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Alicia Hughes, Elected Alexandria Council Member, Knows Financial Dilemmas

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By Michael Laris
Washington Post Staff Writer
Friday, May 22, 2009

Alicia Hughes will start her tenure on the Alexandria City Council on July 1 with a pretty strong sense of the economic troubles facing many Americans these days.

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A week after her unexpected election to the post, Hughes was scheduled to be evicted from her West End apartment. She narrowly avoided that result last week. But her repeated struggles to keep pace with her rent, as documented in court records, have given her unique standing to make the campaign claim that "many who helped to build great Alexandria can no longer afford to live here."

"My thing is, I don't believe in making excuses. I don't want to start by doing that now," Hughes said last week. "Financial difficulties and balancing acts are difficult things."

Hughes, who ran as an independent with Republican backing, did not discuss her financial troubles before her election in the heavily Democratic city. She made a $1,450 infusion to her campaign account in March, listing herself as the contributor, just as she was struggling to pay her rent on time, records show.

Incumbent Timothy B. Lovain (D), who lost his reelection bid to Hughes by 168 votes, said he wishes "voters would have had a chance to consider that."

"If a person can't take care of their personal financial situation, should they be trusted to look after the public's money?" asked Lovain, a Washington lobbyist.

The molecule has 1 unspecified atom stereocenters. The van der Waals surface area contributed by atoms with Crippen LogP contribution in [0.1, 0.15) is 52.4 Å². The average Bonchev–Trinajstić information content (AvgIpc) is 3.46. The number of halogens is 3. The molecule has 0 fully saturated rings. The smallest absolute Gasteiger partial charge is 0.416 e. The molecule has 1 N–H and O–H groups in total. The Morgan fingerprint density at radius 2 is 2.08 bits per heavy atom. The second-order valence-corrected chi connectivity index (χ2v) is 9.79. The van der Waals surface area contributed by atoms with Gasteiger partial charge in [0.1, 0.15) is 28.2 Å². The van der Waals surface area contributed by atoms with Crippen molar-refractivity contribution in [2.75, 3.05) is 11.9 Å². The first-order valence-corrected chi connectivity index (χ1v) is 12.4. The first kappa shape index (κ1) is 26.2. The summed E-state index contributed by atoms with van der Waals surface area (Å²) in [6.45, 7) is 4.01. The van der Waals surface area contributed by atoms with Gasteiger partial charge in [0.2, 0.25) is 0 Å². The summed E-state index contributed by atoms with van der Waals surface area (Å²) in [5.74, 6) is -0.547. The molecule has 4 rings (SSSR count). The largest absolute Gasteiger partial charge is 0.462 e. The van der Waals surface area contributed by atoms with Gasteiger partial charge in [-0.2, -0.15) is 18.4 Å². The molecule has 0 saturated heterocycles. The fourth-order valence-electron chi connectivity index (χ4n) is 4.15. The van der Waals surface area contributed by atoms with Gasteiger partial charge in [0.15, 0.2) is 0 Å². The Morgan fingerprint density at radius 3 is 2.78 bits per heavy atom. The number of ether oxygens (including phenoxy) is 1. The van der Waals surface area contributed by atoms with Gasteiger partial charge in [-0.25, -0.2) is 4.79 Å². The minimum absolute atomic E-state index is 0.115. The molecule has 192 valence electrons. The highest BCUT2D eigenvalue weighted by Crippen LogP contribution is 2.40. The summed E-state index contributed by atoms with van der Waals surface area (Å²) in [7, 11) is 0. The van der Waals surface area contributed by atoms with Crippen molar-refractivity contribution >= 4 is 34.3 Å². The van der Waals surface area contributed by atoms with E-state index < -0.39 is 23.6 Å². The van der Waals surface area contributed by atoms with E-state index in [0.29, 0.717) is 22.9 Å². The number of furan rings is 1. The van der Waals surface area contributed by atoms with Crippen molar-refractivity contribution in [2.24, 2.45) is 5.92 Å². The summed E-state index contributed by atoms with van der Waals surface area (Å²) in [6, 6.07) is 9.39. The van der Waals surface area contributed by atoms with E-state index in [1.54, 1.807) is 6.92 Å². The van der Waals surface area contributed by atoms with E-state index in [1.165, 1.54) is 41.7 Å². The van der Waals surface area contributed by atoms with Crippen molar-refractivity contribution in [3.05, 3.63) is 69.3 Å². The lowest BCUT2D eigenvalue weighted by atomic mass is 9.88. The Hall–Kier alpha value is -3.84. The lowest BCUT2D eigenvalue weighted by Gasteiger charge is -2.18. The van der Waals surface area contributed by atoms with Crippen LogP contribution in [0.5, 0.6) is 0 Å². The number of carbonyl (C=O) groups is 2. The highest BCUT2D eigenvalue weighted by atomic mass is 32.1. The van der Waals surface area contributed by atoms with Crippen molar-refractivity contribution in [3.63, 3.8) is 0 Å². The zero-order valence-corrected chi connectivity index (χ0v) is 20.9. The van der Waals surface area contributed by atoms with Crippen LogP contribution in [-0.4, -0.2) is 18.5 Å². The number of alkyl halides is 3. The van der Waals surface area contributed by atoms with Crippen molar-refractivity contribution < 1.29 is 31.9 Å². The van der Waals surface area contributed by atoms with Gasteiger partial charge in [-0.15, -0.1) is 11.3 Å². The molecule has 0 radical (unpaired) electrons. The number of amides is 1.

Hughes works as a patent examiner at the U.S. Patent and Trademark Office. She said she owns a house elsewhere but has been waiting for a better market. "I am not in a position to sell my house, where I could then move forward and buy something here now," Hughes said. Decreasing home values "make transitions difficult on people. . . . People are living this every day."

Hughes ran on a platform that emphasized fiscal responsibility. The city's most urgent problem is its budget, she said.

After the election rush, she knew that it was time to get caught up on personal matters. She thought, "I've got to get back on track with everything," she recalled. After being away the weekend of May 8, she was stunned to see an eviction warning from building management upon her return, she said.

"Dear God -- someone can put a note on my door or give me a message . . . on the eighth of May that I'm supposed to leave my home on the 12th," she said.

Sheriff's officials said they notified Hughes on April 24 that she would be evicted May 12.

The most recent episode was part of a longer-running effort by her landlord to collect her rent, according to public records. In November, an Alexandria court ordered her evicted. She was late on $1,501 in rent as of August, according to an affidavit filed by Realty Management Services Inc., the property manager. In March, she was late on $1,581 in rent, according to the company. She reported the $1,450 campaign contribution in March.


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